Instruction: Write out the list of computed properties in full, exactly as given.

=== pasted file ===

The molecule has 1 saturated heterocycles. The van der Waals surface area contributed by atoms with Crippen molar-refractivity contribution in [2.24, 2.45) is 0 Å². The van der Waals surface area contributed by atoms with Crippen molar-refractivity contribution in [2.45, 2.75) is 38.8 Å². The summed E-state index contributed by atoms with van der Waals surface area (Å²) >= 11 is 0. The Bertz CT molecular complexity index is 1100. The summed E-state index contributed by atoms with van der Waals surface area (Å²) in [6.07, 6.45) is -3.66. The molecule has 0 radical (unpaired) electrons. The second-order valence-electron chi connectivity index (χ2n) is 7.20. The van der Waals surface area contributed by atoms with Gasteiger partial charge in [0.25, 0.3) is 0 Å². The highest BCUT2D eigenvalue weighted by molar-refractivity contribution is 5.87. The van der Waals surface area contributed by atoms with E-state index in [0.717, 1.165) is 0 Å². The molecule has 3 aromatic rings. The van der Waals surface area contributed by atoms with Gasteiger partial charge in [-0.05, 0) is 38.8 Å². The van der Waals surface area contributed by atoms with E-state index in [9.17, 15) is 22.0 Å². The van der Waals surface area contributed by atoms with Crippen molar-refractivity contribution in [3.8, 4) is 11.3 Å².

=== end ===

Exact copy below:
The molecule has 1 saturated heterocycles. The van der Waals surface area contributed by atoms with Crippen molar-refractivity contribution in [2.24, 2.45) is 0 Å². The van der Waals surface area contributed by atoms with Crippen molar-refractivity contribution in [2.45, 2.75) is 38.8 Å². The summed E-state index contributed by atoms with van der Waals surface area (Å²) >= 11 is 0. The Bertz CT molecular complexity index is 1100. The summed E-state index contributed by atoms with van der Waals surface area (Å²) in [6.07, 6.45) is -3.66. The molecule has 0 radical (unpaired) electrons. The second-order valence-electron chi connectivity index (χ2n) is 7.20. The van der Waals surface area contributed by atoms with Gasteiger partial charge in [0.25, 0.3) is 0 Å². The highest BCUT2D eigenvalue weighted by molar-refractivity contribution is 5.87. The van der Waals surface area contributed by atoms with E-state index in [0.717, 1.165) is 0 Å². The molecule has 3 aromatic rings. The van der Waals surface area contributed by atoms with Gasteiger partial charge in [-0.05, 0) is 38.8 Å². The van der Waals surface area contributed by atoms with E-state index in [9.17, 15) is 22.0 Å². The van der Waals surface area contributed by atoms with Crippen molar-refractivity contribution in [3.8, 4) is 11.3 Å².